This is a walking tour of Moscow which includes visits many of the sights overlooked on Moscow holidays.
The Best of Moscow Tour is frequently scheduled in conjunction with a private tour to:
Almost every building in the historical center of Moscow is associated with different events and celebrated personalities of the Russian history and culture. You will see and hear the stories of the most popular places of the city.
The Best of Moscow Tour includes:
- Red Square, the hub of Russia, with its fantastic “stone flower”- St. Basil Cathedral, one of the symbols of Moscow
- Pushkin Square, the most popular meeting spot in Moscow where you can witness the hustle and bustle of the big city
- Tverskaya street, the main street of the city, where we will visit Yeleseyevskiy Grocery Store. This one-of-a-kind store was built as a palace and turned into a luxurious grocery store more than a hundred years ago
- Theatre Square with the stunning Bolshoi Theatre
- The notorious Lubyanskaya Square with headquarters of the former KGB
- The fancy Manezhnaya Square with the Zero Kilometer, a starting point for all Moscow roads
- Alexander’s Garden with the eternal flame and a WW2 memorial, where you may be able to catch the changing of the guards
- Zamoskvoretskiy bridge across the Moskva River for photo stops of a panoramic view of the Kremlin and one of the 7 Stalin’s Sisters;
- Zamoskovorechye, an old neighborhood of Moscow with little churches and stately mansions, some interesting pieces of contemporary art and the most romantic city spot which has the Love bridge with Love trees
- Christ the Savior Cathedral, the main church of Russia and a foot bridge next to it offering some of the best view of the city;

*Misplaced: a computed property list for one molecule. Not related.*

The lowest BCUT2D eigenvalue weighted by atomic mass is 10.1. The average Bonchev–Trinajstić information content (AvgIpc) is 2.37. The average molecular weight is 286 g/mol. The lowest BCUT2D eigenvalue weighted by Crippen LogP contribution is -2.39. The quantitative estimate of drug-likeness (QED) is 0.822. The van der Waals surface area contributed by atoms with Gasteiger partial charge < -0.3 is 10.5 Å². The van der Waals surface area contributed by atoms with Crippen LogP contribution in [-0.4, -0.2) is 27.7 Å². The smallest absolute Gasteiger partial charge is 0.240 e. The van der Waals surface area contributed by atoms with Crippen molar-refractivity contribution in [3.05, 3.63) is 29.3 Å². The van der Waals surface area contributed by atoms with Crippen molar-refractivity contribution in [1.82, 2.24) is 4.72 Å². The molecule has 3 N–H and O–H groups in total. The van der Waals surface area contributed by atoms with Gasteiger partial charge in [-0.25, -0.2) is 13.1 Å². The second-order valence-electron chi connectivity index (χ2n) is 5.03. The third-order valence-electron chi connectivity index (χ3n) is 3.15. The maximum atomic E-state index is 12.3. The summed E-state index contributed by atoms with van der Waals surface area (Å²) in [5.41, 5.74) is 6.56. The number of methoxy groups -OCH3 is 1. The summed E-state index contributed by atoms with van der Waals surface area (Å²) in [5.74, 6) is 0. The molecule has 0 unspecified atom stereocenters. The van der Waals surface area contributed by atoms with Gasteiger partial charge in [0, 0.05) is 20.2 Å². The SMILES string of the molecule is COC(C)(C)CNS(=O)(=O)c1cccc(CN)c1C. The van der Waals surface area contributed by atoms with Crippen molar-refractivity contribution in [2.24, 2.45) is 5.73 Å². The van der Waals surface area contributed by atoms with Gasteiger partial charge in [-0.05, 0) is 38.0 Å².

- Arbat street, a lively colorful promenade with numerous cafes, souvenir stalls, street musicians and painters- places that make Moscow one of the most beautiful cities of Russia.
The word “kremlin” means fortification, and there are many across Russia. However, “The Kremlin” always refers to the Kremlin in Moscow.
The history of The Kremlin goes back to the reign of the Great Prince Yuri of Kiev, considered to be the founder of Moscow. There is an equestrian statue, erected in 1954, on Tverskaya St. honoring the Great Prince. The white stone walls and towers of the Kremlin were erected in 1367 by Dmitry Donskoy. Totally rebuilt between 1485 and 1495, the Kremlin acquired its present appearance and dimensions.
At the beginning of the 18th century, Peter I moved the capital of Russia to St. Petersburg, but the coronation of Russian tsars continued to be held in within the Kremlin walls in the Cathedral of the Dormition. There you will see the actual chair in which Ivan IV (terrible) sat during the ceremony.
The Soviet government moved the capital back to Moscow in 1917, and the Kremlin became the seat of the highest state bodies, known as the “preserve,” where only those who lived or worked there were admitted.
Only since 1955 have the unique museums of the Kremlin become accessible to the public. The old cathedrals resumed religious services and the Kremlin bells, which had been silent for over 70 years, ring joyously throughout the area.
Also inside the Kremlin walls is the Kremlin Armoury Museum. The Kremlin Armoury requires a seperate admission ticket. It is well worth the price ! Inside the Kremlin Armoury you will find the Crown Jewels, various other gifts given to the Russian state, some Faberge eggs and even the gown worn by Catherine the Great at her coronation.
The Moscow Kremlin has been the residence of Russian tsars and hierarchs of the Russian Orthodox Church. Since 1992 it has been the residence of the President of the Russian Federation and his administration.
The Kremlin remains a unique monument of Russian culture and will always be a symbol of Russian statehood.